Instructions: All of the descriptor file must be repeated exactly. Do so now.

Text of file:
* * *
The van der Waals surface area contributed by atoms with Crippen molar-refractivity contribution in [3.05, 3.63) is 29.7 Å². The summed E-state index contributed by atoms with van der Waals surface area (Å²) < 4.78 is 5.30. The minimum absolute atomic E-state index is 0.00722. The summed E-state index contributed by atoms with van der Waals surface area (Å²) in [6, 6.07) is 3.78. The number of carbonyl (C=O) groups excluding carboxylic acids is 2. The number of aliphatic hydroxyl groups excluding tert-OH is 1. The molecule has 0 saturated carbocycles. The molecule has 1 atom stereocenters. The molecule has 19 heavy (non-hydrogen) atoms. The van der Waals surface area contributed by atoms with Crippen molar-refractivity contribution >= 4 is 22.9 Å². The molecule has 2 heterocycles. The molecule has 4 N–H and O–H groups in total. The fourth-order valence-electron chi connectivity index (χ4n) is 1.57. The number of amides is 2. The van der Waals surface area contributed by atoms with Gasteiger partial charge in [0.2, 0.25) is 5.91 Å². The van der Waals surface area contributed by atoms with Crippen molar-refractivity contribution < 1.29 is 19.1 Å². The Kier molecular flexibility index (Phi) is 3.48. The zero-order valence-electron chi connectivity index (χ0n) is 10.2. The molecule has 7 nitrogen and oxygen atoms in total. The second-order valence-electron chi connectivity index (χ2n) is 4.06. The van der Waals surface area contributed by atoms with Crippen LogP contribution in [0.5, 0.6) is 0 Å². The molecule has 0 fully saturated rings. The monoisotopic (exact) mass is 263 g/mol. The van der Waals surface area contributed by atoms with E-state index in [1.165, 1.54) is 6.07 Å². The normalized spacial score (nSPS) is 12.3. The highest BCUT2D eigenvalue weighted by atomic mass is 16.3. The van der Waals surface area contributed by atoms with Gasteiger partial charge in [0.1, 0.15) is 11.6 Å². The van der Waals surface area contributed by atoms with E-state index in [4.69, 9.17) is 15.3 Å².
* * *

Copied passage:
The van der Waals surface area contributed by atoms with Crippen molar-refractivity contribution in [3.05, 3.63) is 29.7 Å². The summed E-state index contributed by atoms with van der Waals surface area (Å²) < 4.78 is 5.30. The minimum absolute atomic E-state index is 0.00722. The summed E-state index contributed by atoms with van der Waals surface area (Å²) in [6, 6.07) is 3.78. The number of carbonyl (C=O) groups excluding carboxylic acids is 2. The number of aliphatic hydroxyl groups excluding tert-OH is 1. The molecule has 0 saturated carbocycles. The molecule has 1 atom stereocenters. The molecule has 19 heavy (non-hydrogen) atoms. The van der Waals surface area contributed by atoms with Crippen molar-refractivity contribution >= 4 is 22.9 Å². The molecule has 2 heterocycles. The molecule has 4 N–H and O–H groups in total. The fourth-order valence-electron chi connectivity index (χ4n) is 1.57. The number of amides is 2. The van der Waals surface area contributed by atoms with Gasteiger partial charge in [0.2, 0.25) is 5.91 Å². The van der Waals surface area contributed by atoms with Crippen molar-refractivity contribution < 1.29 is 19.1 Å². The Kier molecular flexibility index (Phi) is 3.48. The zero-order valence-electron chi connectivity index (χ0n) is 10.2. The molecule has 7 nitrogen and oxygen atoms in total. The second-order valence-electron chi connectivity index (χ2n) is 4.06. The van der Waals surface area contributed by atoms with Crippen LogP contribution in [0.5, 0.6) is 0 Å². The molecule has 0 fully saturated rings. The monoisotopic (exact) mass is 263 g/mol. The van der Waals surface area contributed by atoms with E-state index in [1.165, 1.54) is 6.07 Å². The normalized spacial score (nSPS) is 12.3. The highest BCUT2D eigenvalue weighted by atomic mass is 16.3. The van der Waals surface area contributed by atoms with Gasteiger partial charge in [0.1, 0.15) is 11.6 Å². The van der Waals surface area contributed by atoms with E-state index in [4.69, 9.17) is 15.3 Å².